Huge genome study dissects Ebola outbreak's spread

Ebola worker
Ebola worker

NSAID / Flickr cc

The largest genome sample ever analyzed for a human epidemic reveals that the West Africa epidemic unfolded with small, overlapping outbreaks as the virus spread over short distances and that urban settings amplified the spread.

Meanwhile, another study harnessed different advanced scientific tools in the blood of a single sick patient to detail gene-level response during infection.

Factors fueling outbreak spread

In a massive international collaboration, 93 scientists from 53 institutions in 16 countries contributed to the analysis of 1,610 Ebola virus genomes from the outbreak, composing 5% of all known cases. The team published its findings on Apr 12 in Nature.

Alongside the genome analysis, the researchers looked at 25 factors that could have contributed to the spread and duration of West Africa's outbreak.

Surprisingly few infected travelers sparked new outbreaks, and the ones that did mainly spread the disease short distances, sparing other countries in the region—Guinea-Bissau, Senegal, Mali, Cote d'Ivoire, and northern Guinea—from severe impact.

Gytis Dudas, PhD, with the Fred Hutchinson Cancer Research Center in Seattle, said in a press release from the institution, "We calculated that 3.6% of cases traveled, basically meaning that if you were able to focus on those mobile cases and reduce their mobility, you might have had a disproportionate effect on the epidemic."

Border closures appeared to have some impact on virus spread, but by the time the three hardest-hit countries closed their borders, travelers had already seeded outbreaks in each country. Dudas said in the later stages of the outbreak, a particularly mobile chain of infected people moved between Sierra Leone and Guinea.

Variables that didn't seem to have significant impacts on speeding or slowing the outbreak, in contrast, included shared languages, economic output, and climate.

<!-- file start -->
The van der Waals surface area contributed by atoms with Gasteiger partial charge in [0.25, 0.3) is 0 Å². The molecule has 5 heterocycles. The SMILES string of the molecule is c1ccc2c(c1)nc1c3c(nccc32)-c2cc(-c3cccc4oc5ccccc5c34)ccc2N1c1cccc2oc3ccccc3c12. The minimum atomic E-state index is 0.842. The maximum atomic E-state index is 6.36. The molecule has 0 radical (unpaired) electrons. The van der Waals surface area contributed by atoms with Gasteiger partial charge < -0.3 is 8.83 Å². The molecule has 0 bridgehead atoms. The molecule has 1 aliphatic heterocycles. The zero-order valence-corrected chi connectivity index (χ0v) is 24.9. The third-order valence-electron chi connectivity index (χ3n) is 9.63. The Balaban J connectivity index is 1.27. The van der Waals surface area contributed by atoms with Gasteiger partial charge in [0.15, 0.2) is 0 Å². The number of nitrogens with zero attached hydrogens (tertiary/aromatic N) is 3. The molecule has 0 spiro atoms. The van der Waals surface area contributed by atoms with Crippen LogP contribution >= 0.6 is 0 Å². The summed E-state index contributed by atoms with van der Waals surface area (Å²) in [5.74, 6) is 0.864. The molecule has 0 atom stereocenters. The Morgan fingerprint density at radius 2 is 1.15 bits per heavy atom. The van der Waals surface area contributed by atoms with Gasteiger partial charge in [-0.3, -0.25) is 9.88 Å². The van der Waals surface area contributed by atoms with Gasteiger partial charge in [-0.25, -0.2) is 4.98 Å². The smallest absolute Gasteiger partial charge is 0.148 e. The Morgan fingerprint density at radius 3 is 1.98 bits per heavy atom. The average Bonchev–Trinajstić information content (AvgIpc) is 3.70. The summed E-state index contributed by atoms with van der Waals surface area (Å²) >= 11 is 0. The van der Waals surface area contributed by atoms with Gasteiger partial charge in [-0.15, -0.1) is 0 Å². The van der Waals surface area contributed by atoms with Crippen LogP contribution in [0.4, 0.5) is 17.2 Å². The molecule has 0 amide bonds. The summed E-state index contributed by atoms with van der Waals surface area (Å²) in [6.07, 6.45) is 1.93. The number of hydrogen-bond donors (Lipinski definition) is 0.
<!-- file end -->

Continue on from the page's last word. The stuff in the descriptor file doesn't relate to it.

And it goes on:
The researchers said the information will help predict the future of Ebola outbreaks and help guide the response. They added that real-time sequencing and rapid data sharing doesn't replace boots-on-the-ground case finding and contact tracing, but in setting such as West Africa where resources are limited, such measures can help speed the response by telling responders where to place contact tracers, treatment beds, quarantine, and other infection control measures.

Shifts in genetic response to infection

An unprecedented genetic analysis of blood samples taken daily after an Ebola patient was hospitalized revealed changes in antiviral and immune response at key points in disease progression, researchers reported Apr 12 in Science Translational Medicine.

The patient was admitted to the National Institutes of Health (NIH) Clinical Center isolation unit on day 7 of infection for a 26-day hospitalization.

He or she received supportive care, but no experimental treatments. The researchers' study goal was to explore how gene expression changes, including those linked to blood clotting problems and organ dysfunction, correlated with the patient's clinical condition.

A marked decline in antiviral responses correlated with virus clearance from white blood cells, and host responses shifted rapidly from gene activation in cell damage and inflammation toward those that promote cellular and organ repair. The shift came before the first signs of clinical improvement.

The investigators said that although the findings involve only a single patient, they might offer a clinical marker to tailor treatment or help guide the development of new treatments.

See also:

Apr 12 Nature study

Apr 12 Fred Hutchinson Cancer Research Center press release

Apr 12 Sci Transl Med case report

Apr 12 NIH press release

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